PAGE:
"Upon examining the specimen, I found it to be an old bull, apparently smaller and very much blacker than the ones I had seen killed on the plains only a day or so before. Then I examined the first one I had shot, as well as others which were killed by the packer from the same bunch, and I came to the conclusion that they were typical representatives of the variety known as the 'mountain buffalo,' a form much more active in movement, of slighter limbs, blacker, and far more dangerous to attack. My opinion in the premises remains unaltered to-day. In all this I may be mistaken, but it was also the opinion held by the old buffalo hunter who accompanied me, and who at once remarked when he saw them that they were 'mountain buffalo,' and not the plains variety.

    "These specimens were not actually measured by me in either case, and their being considered smaller only rested upon my judging them by my eye. But they were of a softer pelage, black, lighter in limb, and when discovered were in the timber, on the side of the Big Horn Mountains."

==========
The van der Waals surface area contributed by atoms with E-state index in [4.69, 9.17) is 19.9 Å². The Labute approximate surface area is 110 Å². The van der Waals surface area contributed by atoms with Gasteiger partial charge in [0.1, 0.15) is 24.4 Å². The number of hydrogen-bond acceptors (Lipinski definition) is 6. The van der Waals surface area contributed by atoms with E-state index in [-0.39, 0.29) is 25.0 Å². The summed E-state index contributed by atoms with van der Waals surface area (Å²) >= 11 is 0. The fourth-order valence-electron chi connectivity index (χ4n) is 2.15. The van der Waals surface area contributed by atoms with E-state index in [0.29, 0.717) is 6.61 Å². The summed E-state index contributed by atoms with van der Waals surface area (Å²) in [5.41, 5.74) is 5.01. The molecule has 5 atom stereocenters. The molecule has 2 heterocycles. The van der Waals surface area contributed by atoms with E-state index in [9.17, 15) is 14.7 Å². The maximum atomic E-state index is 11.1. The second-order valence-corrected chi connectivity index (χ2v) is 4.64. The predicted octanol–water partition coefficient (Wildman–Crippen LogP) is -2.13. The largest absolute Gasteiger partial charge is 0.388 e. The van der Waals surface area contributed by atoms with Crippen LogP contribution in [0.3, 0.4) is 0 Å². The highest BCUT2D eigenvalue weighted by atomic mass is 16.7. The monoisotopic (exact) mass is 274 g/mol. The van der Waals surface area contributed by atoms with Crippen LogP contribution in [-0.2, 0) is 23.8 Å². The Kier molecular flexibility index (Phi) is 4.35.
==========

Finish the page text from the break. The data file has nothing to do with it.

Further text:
The band of bison in the Yellowstone Park must, of necessity, be of the so-called "wood" or "mountain" variety, and if by any chance one of its members ever dies of old age, it is to be hoped its skin may be carefully preserved and sent to the National Museum to throw some further light on this question

    The longest studied Wolves in the world, the Mt. Isle Royale National Park Wolves in Lake Superior are in danger of blinking out......Perhaps only two adult females of breeding age are left on the island.....Do we do what was done in Florida where some Texas Cougars were imported into the Gator State to improve the gene pool of our wild cats.............Or do we hope that a natural rebound effect kicks in with the remaining female adult wolves which enables them to produce larger broods of pups?.......Nature versus Nurture..........what would you do?